Chef Yia Vang is a restaurant owner in Minneapolis determined to get rid of the tipping system as he prepares to open his first brick-and-mortar restaurant, Vinai.
It’s personal for Vang. Growing up, he worked a bunch of restaurant jobs — cooking, dishwashing, preparing food. Those “back of house” workers usually make far less than waiters, who make tips, he says.
“I never questioned it because it was like, this is the way it is,” he says.
But as Vang rose through the ranks, he did start to question it.
So as he gets ready to open Vinai, Vang plans to compensate all his staff more and provide health care. The price of menu items might be a bit higher, but tipping won’t be an option, so he thinks it will mostly even out.
Getting rid of tipping is an approach that has been tried by other restaurants. Some have made it work, but others such as New York restaurateur Danny Meyer have abandoned the model.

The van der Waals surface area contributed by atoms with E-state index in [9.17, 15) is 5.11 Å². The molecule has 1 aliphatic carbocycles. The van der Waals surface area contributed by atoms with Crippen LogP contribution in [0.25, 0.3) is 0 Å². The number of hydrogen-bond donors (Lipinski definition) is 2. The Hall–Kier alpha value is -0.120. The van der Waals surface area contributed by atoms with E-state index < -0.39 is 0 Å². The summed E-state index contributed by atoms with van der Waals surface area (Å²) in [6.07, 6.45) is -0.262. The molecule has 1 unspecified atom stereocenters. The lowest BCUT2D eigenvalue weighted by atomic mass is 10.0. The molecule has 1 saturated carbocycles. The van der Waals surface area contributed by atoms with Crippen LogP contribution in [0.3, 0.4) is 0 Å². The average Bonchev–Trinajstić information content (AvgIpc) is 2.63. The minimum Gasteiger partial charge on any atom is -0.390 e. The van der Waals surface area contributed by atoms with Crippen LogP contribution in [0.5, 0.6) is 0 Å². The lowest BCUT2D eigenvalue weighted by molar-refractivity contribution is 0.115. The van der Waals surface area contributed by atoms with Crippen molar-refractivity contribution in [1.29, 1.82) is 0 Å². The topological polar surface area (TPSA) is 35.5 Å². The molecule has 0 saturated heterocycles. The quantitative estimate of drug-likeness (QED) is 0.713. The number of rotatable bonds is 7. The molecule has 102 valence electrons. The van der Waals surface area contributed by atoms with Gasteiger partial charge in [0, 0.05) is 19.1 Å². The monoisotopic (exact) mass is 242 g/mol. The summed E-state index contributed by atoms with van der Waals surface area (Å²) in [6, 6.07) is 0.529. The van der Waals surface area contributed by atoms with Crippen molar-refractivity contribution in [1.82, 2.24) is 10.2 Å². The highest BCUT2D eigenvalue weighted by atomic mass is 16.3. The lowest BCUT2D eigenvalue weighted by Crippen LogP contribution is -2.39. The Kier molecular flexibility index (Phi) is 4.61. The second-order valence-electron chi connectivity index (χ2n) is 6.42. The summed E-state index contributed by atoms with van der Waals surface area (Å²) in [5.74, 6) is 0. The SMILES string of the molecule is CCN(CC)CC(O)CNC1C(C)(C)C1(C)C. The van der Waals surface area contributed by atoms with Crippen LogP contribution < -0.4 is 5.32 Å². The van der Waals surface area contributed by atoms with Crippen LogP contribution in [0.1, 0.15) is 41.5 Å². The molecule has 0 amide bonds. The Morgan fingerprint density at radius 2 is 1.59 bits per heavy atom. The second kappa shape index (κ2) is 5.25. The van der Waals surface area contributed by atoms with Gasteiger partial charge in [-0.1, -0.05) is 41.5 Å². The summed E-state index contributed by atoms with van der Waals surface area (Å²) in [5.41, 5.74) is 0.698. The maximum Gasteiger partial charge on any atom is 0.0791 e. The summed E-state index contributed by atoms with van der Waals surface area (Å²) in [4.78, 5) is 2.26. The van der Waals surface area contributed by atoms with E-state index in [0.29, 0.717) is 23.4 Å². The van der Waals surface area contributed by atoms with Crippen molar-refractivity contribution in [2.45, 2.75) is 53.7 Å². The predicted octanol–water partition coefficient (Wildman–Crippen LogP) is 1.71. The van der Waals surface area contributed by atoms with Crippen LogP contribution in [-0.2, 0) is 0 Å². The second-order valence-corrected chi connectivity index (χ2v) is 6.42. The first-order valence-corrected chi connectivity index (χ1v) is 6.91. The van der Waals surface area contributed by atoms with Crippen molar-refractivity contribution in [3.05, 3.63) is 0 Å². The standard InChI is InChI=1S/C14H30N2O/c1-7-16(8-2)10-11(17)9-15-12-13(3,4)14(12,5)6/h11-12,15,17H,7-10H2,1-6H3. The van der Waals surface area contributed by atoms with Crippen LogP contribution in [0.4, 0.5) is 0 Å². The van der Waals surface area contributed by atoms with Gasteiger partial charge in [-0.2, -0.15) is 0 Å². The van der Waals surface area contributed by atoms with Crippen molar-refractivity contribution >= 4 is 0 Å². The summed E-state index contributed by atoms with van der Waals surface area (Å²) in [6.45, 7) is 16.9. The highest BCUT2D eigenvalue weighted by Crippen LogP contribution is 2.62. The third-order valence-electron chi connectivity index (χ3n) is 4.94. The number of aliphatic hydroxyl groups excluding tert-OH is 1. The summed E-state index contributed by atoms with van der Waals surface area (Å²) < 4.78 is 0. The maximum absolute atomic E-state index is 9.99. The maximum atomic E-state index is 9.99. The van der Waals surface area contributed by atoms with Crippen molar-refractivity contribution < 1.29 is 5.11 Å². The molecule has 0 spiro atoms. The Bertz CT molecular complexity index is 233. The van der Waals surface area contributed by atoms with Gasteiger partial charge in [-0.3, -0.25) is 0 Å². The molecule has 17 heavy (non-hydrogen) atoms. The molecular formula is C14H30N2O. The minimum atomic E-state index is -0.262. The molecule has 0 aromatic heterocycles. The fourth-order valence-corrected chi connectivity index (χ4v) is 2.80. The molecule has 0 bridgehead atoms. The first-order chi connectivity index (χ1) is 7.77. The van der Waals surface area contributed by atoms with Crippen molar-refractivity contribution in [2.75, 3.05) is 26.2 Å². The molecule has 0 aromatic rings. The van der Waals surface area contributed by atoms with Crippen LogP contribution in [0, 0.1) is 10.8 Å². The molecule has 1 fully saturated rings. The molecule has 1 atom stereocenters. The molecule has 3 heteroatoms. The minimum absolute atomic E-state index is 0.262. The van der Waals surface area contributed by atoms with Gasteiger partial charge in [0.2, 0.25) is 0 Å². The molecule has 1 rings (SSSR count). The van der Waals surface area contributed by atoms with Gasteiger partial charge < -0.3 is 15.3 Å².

For Vang getting rid of tipping is not only a sustainable business model – it’s a way to address the tipped wage structure head-on.
“I personally want to get rid of that front of the house, back of the house, and understand we’re one house,” he says. “And to do that, you have to start digging into these systemic issues that no one really talks about, because, you know that’s just how the industry works.”
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